So how can schools recruit more Black male educators to classrooms?
And how can districts also recruit even more Black men to underrepresented specialist positions and leadership roles? Understandably, it has been difficult for many schools to recruit more educators overall. Search online for the words “teacher shortage”, and the results show that districts across the country were facing extreme shortages with fewer individuals entering the profession even prior to the Covid-19 pandemic. That leads me to wonder whether teacher recruitment could be refocused to begin as early as elementary school now.
The Virginia Department of Education (VDOE) offers a statewide program for high school students called Virginia Teachers for Tomorrow. Designed to draw more teacher candidates from the high school level into the profession, this program includes curriculum and hands-on experiences for upperclassmen. This is a wonderful program that offers students many benefits and even opportunities for employment after college. Earlier this year, the VDOE also introduced a new pilot program called, Grow Your Own Teacher. This program provides grants to low-income graduates that teach in a high-need public school after college. If not currently in place, and with proper funding, I believe programs like these could also be implemented in other states and school districts.
How can schools inspire young Black men to become teachers?
I would propose that schools introduce elements of programs like Teachers for Tomorrow to their younger learners. The next Rodney Robinson or Michael Bonner could be walking into a third grade classroom this fall! Schools can begin to identify, encourage, and nurture these students through any related after-school clubs or activities, if not yet in place. Additionally, these opportunities can exist to generate more productive outlets and invite students of color into mentorship programs that encourage career paths in education. Imagine if we plant such seeds and tell students early and often enough that they can grow to become great teachers. They could end up doing just that and blossom into even more!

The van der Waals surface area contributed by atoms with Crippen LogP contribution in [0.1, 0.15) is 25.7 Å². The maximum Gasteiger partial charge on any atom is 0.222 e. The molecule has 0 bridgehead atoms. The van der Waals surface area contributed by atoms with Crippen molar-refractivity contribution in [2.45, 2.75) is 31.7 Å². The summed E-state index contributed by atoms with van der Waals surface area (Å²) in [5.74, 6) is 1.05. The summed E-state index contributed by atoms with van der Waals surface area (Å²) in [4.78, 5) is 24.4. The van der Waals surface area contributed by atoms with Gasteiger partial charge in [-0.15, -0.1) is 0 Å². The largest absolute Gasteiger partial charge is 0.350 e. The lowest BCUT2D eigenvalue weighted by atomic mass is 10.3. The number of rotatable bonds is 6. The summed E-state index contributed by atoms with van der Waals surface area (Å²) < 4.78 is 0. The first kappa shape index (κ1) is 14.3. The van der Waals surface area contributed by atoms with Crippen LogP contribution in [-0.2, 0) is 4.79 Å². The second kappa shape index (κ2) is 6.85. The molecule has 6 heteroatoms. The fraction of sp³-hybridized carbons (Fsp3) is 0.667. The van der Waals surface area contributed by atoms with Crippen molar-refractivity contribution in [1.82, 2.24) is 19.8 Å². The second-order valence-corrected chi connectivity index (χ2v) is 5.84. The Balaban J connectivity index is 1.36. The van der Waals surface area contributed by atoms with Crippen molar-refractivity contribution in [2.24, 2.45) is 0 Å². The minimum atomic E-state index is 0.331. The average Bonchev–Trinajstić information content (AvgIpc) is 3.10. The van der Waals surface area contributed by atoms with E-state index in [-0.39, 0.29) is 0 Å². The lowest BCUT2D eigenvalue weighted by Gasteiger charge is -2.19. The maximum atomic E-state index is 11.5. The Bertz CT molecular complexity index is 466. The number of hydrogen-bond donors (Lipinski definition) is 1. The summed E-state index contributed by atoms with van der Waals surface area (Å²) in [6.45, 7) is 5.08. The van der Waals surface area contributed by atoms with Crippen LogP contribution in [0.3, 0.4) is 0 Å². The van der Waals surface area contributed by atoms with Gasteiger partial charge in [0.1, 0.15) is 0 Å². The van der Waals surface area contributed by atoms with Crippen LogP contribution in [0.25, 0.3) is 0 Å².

I currently have an extraordinary opportunity to help serve the needs of an elementary school. I am grateful to be in a role, with considerable support, that enables me to assist teachers, students, and their families with technology. While I may no longer be a classroom teacher, I still have an awesome opportunity to educate, inspire, encourage, and set a good example for some of our youngest learners. As a Black male, I am equally conscious of the chance to be a positive male role model and help remedy any number of stereotypes. I am passionate about student learning and achievement and strive to be an inspiration in our schools. I still recognize the significant impact that Mr. Jones had more than 20 years ago now and I intend to continue paying that forward.